If Nuttall’s message that the Labour Party has lost touch with its small-town and post-industrial heartlands is going to pay dividends at the ballot box, there can hardly be a better set of circumstances than this: the sitting MP has quit to take up a well-paid job in London, and although  the overwhelming majority of Labour MPs voted to block Brexit, the well-advertised divisions in that party over the vote should help Ukip.

But Labour started with a solid lead – it is always more useful to talk about percentages, not raw vote totals – of 16 points in 2015, with the two parties of the right effectively tied in second and third place. Just 33 votes separated Ukip in second from the third-placed Conservatives.

There was a possible – but narrow – path to victory for Ukip that involved swallowing up the Conservative vote, while Labour shed votes in three directions: to the Liberal Democrats, to Ukip, and to abstention.

But as I wrote at the start of the contest, Ukip were, in my view, overwritten in their chances of winning the seat. We talk a lot about Labour’s problem appealing to “aspirational” voters in Westminster, but less covered, and equally important, is Ukip’s aspiration problem.

For some people, a vote for Ukip is effectively a declaration that you live in a dump. You can have an interesting debate about whether it was particularly sympathetic of Ken Clarke to brand that party’s voters as “elderly male people who have had disappointing lives”, but that view is not just confined to pro-European Conservatives. A great number of people, in Stoke and elsewhere, who are sympathetic to Ukip’s positions on immigration, international development and the European Union also think that voting Ukip is for losers.

That always made making inroads into the Conservative vote harder than it looks. At the risk of looking very, very foolish in six days time, I found it difficult to imagine why Tory voters in Hanley would take the risk of voting Ukip. As I wrote when Nuttall announced his candidacy, the Conservatives were, in my view, a bigger threat to Labour than Ukip.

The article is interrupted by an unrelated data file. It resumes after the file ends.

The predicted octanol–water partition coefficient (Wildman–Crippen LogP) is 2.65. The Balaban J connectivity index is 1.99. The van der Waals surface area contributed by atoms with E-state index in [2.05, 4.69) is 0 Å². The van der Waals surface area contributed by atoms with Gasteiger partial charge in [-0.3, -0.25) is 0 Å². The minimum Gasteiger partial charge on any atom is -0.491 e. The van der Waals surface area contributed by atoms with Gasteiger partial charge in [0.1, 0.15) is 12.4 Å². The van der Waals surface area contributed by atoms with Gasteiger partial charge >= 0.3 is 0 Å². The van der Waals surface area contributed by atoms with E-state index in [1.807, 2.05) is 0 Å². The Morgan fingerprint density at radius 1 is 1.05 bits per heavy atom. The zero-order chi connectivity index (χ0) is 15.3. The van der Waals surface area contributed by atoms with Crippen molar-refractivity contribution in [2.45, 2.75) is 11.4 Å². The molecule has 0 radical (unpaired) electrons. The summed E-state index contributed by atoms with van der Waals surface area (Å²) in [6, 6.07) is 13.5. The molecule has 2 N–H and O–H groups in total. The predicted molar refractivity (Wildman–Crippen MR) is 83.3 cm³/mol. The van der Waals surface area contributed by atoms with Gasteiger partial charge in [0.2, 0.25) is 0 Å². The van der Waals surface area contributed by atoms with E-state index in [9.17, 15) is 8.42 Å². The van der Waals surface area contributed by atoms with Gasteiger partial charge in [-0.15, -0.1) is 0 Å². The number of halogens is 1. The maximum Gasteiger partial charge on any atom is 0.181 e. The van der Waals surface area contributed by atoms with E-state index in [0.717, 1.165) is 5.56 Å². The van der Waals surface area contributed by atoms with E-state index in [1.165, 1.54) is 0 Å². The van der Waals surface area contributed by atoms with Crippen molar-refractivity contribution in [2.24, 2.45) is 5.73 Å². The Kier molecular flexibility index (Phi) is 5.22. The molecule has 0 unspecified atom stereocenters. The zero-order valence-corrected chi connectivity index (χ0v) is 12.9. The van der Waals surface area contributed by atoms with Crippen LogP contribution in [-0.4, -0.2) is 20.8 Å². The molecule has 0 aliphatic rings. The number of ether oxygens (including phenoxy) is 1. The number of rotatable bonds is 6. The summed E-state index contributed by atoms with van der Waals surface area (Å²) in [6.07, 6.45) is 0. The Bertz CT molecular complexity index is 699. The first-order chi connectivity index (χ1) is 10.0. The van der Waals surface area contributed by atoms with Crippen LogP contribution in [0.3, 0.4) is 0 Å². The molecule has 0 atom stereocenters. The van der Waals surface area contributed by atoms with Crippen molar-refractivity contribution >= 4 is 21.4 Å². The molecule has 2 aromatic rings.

Under Theresa May, almost every move the party has made has been designed around making inroads into the Ukip vote and that part of the Labour vote that is sympathetic to Ukip. If the polls are to be believed, she’s succeeding nationally, though even on current polling, the Conservatives wouldn’t have enough to take Stoke on Trent Central.

Now Theresa May has made a visit to the constituency. Well, seeing as the government has a comfortable majority in the House of Commons, it’s not as if the Prime Minister needs to find time to visit the seat, particularly when there is another, easier battle down the road in the shape of the West Midlands mayoral election.

But one thing is certain: the Conservatives wouldn’t be sending May down if they thought that they were going to do worse than they did in 2015.

Parties can be wrong of course. The Conservatives knew that they had found a vulnerable spot in the last election as far as a Labour deal with the SNP was concerned. They thought that vulnerable spot was worth 15 to 20 seats. They gained 27 from the Liberal Democrats and a further eight from Labour.  Labour knew they would underperform public expectations and thought they’d end up with around 260 to 280 seats. They ended up with 232.

Nevertheless, Theresa May wouldn’t be coming down to Stoke if CCHQ thought that four days later, her party was going to finish fourth. And if the Conservatives don’t collapse, anyone betting on Ukip is liable to lose their shirt. 

Stephen Bush is special correspondent at the New Statesman. His daily briefing, Morning Call, provides a quick and essential guide to British politics.